On seder nights, after the fourth cup of wine, we always try to sing “Chad Gadya.” It’s a silly, deep song about a little goat that my abba bought for two zuzim.
This year, my family was blessed to have not one, but three little goats join us for the seder. We are kidding for the first time, and we are only in it for the milk. So no, we will not be roasting one on a spit. Incidentally, if we were, it would have been our unblemished male, whom the kids lovingly named Jonnie (see picture).
Why are we raising kids in our backyard homestead by the shul? Well, consider that they provide delicious milk for yogurt and cheese, they love snuggling, they make us laugh every day, they ate up the thorn bushes and poison ivy in the backwoods so the kids can play there, and they provide the best fertilizer for our garden.
Did you know that the Yiddish word “bupkes” (as in “for all my efforts, I got bupkes!”) literally means “goat dung,” because it was everywhere in the shtetl. As it turns out, bupkes is really great for our garden. This is living proof that you really can get something from nothing (bupkes)! And on top of all of that, goats were the close traveling companions of my ancestors Abraham and Sarah.
When Joseph’s brothers were asked, “What is your occupation?,” they said to Pharaoh, “Your servants are shepherds, both we and our forefathers.”
Moshe grew up as an Egyptian prince not a shepherd. He only discovered his roots when he ran off to the wilderness to live with the Midianites. Moshe apprenticed himself to his father-in-law Yitro and learned to herd sheep and goats.
The Midrash says that, “Moshe was herding the flocks of Yitro in the wilderness when a kid ran away. He pursued it until he found a rocky ledge. After discovering the ledge, he came upon a stream of water beside which the lost kid stood drinking.” At this, he said, “I didn’t know that you ran away because of thirst. You must be tired.” So he carried it back on his shoulders. The Holy Blessed be He, declared, “You have shown compassion in tending the flock belonging to mortal man. Thus shall you tend My flock [Israel].” (Exodus Rabbah 2:2)
To help the Israelites prepare to leave Egypt and return to the shepherding ways of Abraham and Sarah, God instructs every family to roast a whole lamb or kid over the fire and paint its blood on the doorposts of their home. While the Angel of Death skipped over their homes, they ate the Pesach meat with raw bitter greens, wrapped in the humble flatbread of shepherds.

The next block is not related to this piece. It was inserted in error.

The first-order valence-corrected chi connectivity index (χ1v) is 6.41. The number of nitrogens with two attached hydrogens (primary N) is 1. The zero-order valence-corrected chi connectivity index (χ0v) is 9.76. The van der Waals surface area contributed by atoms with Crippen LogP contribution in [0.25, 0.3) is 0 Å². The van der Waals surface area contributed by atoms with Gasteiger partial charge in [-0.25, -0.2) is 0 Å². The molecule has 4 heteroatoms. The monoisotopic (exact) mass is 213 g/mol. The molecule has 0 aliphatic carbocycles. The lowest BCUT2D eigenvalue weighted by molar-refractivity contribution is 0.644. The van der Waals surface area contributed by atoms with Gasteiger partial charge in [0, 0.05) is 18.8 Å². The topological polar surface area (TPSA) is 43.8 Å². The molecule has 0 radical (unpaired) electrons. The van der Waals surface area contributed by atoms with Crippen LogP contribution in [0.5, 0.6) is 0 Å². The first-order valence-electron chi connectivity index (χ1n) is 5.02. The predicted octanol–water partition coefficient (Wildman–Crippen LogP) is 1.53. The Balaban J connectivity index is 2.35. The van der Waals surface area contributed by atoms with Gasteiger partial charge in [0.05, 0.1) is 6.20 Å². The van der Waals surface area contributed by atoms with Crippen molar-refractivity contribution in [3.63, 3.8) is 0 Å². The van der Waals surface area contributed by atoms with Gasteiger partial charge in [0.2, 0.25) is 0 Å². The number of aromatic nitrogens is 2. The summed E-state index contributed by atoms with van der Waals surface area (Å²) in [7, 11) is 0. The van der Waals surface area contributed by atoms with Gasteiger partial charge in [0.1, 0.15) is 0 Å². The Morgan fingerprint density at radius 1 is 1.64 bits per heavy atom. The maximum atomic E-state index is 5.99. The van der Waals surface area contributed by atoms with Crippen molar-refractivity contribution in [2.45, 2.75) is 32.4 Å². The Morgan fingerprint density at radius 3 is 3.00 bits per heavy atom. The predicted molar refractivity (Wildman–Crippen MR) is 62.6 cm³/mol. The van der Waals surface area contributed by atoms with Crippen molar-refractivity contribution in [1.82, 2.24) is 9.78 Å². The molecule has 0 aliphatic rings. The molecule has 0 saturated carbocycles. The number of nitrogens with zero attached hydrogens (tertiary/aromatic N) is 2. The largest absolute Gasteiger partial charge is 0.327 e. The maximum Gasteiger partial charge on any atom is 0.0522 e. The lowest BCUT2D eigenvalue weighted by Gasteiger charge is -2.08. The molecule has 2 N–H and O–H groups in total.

God instructs them to “eat it with your staff in hand, sandals on your feet, and your loins girded.” When they finally left their Egyptian homes, they must have looked back at the blood on the entrances and felt tremendous gratitude to have survived the plagues. It was as if God’s flock was expelled from the narrow womb of Egypt and out through the bloody doorways.
The mystery and wonder of birth is that it really feels like something came from nothing. On the night that our goat kids were born, my human kids kept saying, “I can’t believe it! I can’t believe she had three babies! Before we had two goats and now we have five!” Every year on Pesach, we retell our birth story as a holy nation and we marvel at the constant rebirth and survival as a people.
Why do we dip twice on Pesach night? We dip the karpas in salt water at the beginning of the seder to reenact when Joseph’s brothers dipped his tunic in goat blood. They sold him into slavery and lied to their father Jacob telling him it was Joseph’s blood. The first dipping is in salt water to remind us of the hatred and lies that sent us down into Egypt.
Later, we dip the bitter herb in sweet charoset. This dipping reenacts the night of the Exodus, when we dipped the hyssop branches in goat or lamb’s blood and painted the doorposts to protect from the Angel of Death. This second dipping is bitter dipped in sweet to remind us that our people endured 400 years of slavery in a foreign land and were reborn as a free and holy people on their way home. And then, after too much matzah ball soup, brisket, and wine we get a little silly and sing the song, “Chad gadya, chad gadya! One little goat… one little goat!”
AARON PHILMUS is the Rabbi at Temple Torat Yisrael in East Greenwich.